Carl von Linde
Carl von Linde was a multi-faceted engineer and scientist. After obtaining a patent in 1877 for the world's first modern refrigerator, he founded the company Gesellschaft fur Linde's Eismachinen, now Linde AG, in Wiesbaden in 1879. Based on his innovative work in the "process for liquification of atmospheric air or other gases" he was awarded another German patent in 1895. He was among the first in the world to produce large volumes of liquid air, and in 1902 began constructing his first Air Separation Unit. These plants liquify air to separate nitrogen, oxygen and argon, and today Linde has constructed over 2,700 worldwide.
The Linde Group has annual sales exceeding $8.5 billion with over 46,000 employees working in 53 countries in Europe, North America, South America, Asia and Australia. Linde has three main business segments - Industrial Gases and Engineering, Material Handling and Refrigeration.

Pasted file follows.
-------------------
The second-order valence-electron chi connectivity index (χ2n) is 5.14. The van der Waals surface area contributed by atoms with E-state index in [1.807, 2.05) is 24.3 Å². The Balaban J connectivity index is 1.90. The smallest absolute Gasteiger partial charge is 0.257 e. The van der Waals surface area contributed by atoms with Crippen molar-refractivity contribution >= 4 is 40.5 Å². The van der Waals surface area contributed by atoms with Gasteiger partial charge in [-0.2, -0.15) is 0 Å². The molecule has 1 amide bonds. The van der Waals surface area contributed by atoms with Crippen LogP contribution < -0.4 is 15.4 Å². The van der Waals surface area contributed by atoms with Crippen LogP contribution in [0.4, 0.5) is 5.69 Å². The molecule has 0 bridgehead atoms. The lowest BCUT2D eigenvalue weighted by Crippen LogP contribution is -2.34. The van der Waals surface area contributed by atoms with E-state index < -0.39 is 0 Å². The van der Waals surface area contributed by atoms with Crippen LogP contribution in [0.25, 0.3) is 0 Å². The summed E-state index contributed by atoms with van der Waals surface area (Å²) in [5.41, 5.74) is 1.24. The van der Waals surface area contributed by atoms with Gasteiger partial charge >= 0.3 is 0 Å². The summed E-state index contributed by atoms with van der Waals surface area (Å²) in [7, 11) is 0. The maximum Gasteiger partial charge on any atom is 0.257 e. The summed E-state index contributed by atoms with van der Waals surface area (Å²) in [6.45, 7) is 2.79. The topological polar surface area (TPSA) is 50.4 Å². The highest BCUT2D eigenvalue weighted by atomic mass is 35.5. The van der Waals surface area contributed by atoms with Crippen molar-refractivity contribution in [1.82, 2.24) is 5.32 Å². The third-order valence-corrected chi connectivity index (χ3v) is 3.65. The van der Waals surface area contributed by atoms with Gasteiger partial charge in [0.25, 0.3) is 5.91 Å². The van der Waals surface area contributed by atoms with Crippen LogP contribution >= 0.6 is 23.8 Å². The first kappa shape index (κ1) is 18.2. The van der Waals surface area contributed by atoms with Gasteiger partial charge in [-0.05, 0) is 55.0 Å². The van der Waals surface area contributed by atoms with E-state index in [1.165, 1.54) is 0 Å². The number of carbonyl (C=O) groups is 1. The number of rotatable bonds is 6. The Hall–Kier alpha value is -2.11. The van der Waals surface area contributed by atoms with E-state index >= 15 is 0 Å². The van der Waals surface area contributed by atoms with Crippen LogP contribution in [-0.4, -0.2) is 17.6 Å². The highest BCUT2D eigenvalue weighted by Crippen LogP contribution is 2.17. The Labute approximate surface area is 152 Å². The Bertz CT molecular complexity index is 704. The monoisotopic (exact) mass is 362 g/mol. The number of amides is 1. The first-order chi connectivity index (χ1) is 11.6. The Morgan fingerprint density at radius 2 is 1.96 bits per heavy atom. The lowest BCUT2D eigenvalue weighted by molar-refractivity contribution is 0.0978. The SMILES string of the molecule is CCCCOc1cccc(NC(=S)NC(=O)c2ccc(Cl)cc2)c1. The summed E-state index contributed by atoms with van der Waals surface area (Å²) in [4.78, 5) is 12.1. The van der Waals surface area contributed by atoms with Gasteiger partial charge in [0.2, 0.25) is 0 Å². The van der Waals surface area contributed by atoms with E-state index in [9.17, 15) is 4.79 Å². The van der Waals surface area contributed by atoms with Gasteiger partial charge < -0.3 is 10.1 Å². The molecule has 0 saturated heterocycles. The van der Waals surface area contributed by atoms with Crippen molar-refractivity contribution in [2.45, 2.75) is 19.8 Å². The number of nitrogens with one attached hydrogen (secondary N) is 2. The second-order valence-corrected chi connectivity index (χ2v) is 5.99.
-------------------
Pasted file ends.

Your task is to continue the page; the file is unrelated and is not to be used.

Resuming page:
AGA AB was started in 1904 near Stockholm, Sweden, by Gustaf Dalen, a 35-year-old engineer and ingenious inventor. The very next year AGA developed an automatic lighthouse mechanism that included the sun valve and the intermittent light regulator (the first innovations patented by AGA). Acetylene, with its bright light, was an excellent fuel for lighthouses, but it was too expensive when burned all day.
AGA's intermittent light regulator reduced fuel consumption by 90 percent, and the sun valve cut consumption by another 4 percent. This meant lighthouses could be operated at a low cost and left unattended for long periods of time. In 1912, AGA won a contract to build a lighthouse system for the Panama Canal and Dalen was awarded the Nobel Prize in Physics for his inventions in lighthouse technology.